Sometimes the lectionary is a real bear. For the second week in a row, I'm having a hell of a time with my sermon. I meant to say hell. Because I'm feeling a devilish desire to duck out from underneath the gospel lesson (Mark 10:17-31--the story of the man called to "sell everything...give the money to the poor, and come and follow" Jesus). It is really tempting to just preach about something else.
I mean, come on! We just did divorce, and "traditional marriage" (arguable, absolutely, but it's a tricky lesson anyway). And now it's the call to give all we have.
The average Bible tries to help us, by telling us that this is a story about a "rich man," which could mean that this lesson is really about the call for rich people to give all that they have. Talk about the temptation in the wilderness. This really does feel like the preaching wilderness.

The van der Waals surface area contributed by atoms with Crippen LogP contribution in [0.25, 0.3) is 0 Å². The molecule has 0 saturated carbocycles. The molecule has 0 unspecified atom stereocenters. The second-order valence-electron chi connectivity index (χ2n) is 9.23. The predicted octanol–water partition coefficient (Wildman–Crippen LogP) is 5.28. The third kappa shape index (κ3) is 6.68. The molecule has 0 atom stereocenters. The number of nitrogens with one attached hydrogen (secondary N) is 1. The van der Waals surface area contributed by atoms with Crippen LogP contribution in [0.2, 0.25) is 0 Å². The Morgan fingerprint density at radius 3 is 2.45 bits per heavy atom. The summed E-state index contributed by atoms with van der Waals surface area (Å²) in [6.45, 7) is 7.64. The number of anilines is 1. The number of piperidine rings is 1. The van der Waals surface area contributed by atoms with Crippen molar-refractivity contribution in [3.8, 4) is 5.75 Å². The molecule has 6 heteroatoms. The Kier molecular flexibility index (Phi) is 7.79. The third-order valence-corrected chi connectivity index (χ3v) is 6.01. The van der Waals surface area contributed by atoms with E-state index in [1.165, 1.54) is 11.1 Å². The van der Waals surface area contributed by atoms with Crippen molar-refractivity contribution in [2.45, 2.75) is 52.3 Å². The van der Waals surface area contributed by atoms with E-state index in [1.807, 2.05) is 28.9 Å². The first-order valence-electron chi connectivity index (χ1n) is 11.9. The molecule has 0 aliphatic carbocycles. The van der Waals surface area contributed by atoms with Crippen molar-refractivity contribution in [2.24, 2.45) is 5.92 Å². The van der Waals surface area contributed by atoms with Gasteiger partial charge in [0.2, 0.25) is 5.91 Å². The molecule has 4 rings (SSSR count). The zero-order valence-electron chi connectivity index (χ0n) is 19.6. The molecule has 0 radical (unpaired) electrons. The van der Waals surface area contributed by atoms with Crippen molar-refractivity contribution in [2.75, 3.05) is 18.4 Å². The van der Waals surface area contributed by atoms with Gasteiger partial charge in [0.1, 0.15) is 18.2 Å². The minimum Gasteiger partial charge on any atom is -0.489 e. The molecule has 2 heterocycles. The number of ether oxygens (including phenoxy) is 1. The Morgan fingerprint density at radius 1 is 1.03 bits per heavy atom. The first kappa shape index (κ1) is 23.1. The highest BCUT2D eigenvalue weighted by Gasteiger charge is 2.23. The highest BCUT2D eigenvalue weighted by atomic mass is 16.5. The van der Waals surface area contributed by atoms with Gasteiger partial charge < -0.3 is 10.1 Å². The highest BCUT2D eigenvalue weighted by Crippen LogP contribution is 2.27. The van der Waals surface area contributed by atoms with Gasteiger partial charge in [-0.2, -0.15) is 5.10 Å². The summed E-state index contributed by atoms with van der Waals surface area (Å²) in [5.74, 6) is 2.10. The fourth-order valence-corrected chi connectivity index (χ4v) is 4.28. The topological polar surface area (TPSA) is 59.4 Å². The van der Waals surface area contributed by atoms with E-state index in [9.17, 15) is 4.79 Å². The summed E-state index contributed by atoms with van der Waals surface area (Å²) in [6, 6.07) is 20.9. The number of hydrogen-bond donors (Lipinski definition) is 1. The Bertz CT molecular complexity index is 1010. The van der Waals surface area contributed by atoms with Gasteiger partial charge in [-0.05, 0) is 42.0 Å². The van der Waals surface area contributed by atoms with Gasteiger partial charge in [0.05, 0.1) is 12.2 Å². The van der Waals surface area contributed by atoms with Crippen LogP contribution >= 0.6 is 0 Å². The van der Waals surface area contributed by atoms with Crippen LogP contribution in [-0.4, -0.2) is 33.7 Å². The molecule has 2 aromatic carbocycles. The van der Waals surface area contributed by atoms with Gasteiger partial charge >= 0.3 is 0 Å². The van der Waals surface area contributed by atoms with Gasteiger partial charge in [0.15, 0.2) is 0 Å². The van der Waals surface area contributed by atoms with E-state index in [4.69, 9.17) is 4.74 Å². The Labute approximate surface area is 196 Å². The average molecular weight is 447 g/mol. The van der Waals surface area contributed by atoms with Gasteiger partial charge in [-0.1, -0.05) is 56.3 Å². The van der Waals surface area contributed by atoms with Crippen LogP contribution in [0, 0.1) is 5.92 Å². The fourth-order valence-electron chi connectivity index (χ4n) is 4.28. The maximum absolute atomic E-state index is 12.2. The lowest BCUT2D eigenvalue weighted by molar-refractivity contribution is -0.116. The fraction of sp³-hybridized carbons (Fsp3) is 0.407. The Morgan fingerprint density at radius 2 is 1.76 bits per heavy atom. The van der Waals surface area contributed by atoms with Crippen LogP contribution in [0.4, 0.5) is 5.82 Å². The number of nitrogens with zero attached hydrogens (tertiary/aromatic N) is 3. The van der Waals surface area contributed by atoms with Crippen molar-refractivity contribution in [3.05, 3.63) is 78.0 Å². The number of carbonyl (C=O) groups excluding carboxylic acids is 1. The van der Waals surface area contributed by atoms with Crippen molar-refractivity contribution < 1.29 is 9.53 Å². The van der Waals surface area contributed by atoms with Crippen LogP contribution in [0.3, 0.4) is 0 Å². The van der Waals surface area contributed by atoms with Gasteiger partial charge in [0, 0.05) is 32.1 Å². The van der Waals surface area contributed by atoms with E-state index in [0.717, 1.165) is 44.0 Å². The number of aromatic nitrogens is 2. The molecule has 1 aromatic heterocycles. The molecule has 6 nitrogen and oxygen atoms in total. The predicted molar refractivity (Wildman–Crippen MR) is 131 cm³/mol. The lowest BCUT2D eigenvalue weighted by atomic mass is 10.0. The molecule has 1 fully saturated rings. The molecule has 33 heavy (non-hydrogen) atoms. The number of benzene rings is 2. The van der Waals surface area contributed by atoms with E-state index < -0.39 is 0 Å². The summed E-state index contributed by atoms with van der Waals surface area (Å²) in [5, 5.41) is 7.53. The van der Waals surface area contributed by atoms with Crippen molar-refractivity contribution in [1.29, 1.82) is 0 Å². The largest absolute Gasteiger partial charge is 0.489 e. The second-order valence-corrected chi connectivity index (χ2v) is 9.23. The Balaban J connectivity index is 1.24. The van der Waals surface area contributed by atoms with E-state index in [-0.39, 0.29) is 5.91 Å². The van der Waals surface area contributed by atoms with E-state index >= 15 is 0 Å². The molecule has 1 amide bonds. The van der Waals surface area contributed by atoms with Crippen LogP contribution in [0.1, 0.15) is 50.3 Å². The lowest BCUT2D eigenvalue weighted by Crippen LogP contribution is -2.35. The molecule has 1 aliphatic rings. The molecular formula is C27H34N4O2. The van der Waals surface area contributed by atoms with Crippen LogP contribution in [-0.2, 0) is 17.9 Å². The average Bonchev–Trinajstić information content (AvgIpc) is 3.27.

Yeah, I'm being dramatic. But it is truly a challenge to preach sermons which touch people, which call people into discipleship, and to be pastoral about it.
And like most preachers, I'm a little shell-shocked. I actually did have someone leave the church after I preached a stewardship sermon a few years back which invited people to eschew the call to "give until it hurts" and simply "give until it feels good." As many times as I looked at that sermon, I couldn't figure out what was offensive about it. But money is just so tricky. Our stuff is just such a potent intoxicant. That's why this lesson is in the lectionary, isn't it? Because we need to be reminded that discipleship is a call to give up and give in and give away. And take on the joy of walking with Jesus.
That might work. If I can get through the middle part.